Today, I will once again stray from the Bartolini recipe file and show you how to make another pasta. This one, made with buckwheat, is called pizzoccheri, and originated in the most northern part of the Italian peninsula. I first heard of this pasta, and its namesake dish, from a fellow blogger “MusingMar” when she shared the recipe for this unusual dish last February in her blog, Life Through the Kitchen Window. If you’ve not met Mar, I hope you take a few minutes to visit her WordPress “home”. Similar to my documenting my family’s recipes for future Bartolini, Mar is gathering her recipes as a gift for her children. And what a gift it will be! Her blog features delicious recipes that are well-written, easy to follow, and beautifully photographed. One day, her kids will thank her but, in the meantime, we’re welcome to have a peak and even “borrow” a few.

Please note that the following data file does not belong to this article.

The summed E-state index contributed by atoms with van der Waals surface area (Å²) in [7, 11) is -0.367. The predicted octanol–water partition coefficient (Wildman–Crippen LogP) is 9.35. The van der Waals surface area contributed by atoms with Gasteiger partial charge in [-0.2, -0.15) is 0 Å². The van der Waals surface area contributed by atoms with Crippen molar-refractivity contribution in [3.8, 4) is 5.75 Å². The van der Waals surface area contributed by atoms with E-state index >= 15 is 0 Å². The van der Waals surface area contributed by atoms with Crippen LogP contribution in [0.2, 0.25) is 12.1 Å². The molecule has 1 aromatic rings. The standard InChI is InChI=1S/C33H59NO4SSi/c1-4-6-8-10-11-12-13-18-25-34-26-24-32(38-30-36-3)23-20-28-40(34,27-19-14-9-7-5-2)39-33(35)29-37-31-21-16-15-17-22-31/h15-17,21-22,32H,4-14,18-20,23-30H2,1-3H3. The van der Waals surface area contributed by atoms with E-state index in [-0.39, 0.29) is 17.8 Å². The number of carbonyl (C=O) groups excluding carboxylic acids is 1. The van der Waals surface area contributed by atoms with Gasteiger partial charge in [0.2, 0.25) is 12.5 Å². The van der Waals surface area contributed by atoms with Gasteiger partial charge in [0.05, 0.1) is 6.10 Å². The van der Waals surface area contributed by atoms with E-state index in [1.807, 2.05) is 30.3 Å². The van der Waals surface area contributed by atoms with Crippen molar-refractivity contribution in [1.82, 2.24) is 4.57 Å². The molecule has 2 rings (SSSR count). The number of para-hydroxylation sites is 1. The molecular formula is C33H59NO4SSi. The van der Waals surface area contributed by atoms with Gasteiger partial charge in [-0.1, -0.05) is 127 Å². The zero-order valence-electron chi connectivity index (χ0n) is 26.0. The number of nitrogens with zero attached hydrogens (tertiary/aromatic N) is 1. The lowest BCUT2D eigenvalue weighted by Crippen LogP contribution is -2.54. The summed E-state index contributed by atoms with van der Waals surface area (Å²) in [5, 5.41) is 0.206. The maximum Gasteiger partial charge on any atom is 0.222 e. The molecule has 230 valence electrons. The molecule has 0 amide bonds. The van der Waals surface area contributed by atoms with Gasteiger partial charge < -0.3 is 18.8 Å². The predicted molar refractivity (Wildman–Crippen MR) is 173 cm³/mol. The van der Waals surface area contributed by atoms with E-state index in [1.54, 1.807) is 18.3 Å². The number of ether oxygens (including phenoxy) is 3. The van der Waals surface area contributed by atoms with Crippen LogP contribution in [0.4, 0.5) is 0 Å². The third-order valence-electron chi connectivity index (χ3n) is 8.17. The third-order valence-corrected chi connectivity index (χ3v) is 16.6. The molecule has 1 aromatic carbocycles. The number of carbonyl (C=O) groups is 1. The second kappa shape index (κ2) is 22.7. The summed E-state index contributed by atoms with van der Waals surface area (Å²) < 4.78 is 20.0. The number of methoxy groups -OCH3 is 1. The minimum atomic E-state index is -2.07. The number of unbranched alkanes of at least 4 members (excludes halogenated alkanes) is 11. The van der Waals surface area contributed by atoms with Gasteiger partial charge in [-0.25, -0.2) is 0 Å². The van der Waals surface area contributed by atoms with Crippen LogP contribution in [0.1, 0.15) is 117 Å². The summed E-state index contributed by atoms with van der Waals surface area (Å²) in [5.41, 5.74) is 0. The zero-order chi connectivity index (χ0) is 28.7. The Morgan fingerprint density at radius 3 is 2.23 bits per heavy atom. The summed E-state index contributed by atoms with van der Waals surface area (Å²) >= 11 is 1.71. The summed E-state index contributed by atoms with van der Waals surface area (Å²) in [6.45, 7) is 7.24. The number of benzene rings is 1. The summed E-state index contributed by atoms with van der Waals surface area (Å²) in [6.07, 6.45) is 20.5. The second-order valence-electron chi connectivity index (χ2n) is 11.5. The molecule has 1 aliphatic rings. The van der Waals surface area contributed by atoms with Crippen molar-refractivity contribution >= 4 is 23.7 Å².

When Mar posted her recipe for pizzoccheri, she called it “Italian Comfort” — and is it ever! This pasta dish features potatoes and cabbage, with some butter, garlic, and sage thrown in for good measure. Oh! Did I mention the Fontina and Parmesan cheeses? Yes, this is one hearty dish, made even more so by its buckwheat noodles. And this is where I got involved. When Mar posted her recipe, she mentioned that she makes it with regular fettuccine since she’s been unable to find buckwheat noodles. She asked if I could be of help. Well, I love a challenge, so, of course I agreed.
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First, I searched the web and learned that the dish originated along Italy’s border with Switzerland. As Mario Batali is quick to point out, the northern districts of Italy use eggs and “double zero” flour in their pasta dough and, as you travel south, the flour is mixed with semolina and water is used with the eggs. When you get to the very south, the dough can be all semolina with little or no egg used at all. Well, since this pasta came from the extreme north, chances are its dough was all double zero flour and eggs, without any semolina or water used. Knowing that, I began searching the web and weeded out recipes that didn’t seem to have originated in the north. One memorable recipe used Grappa and Vermouth!?!? Seeing that, I decided to go ahead and trust my own instincts.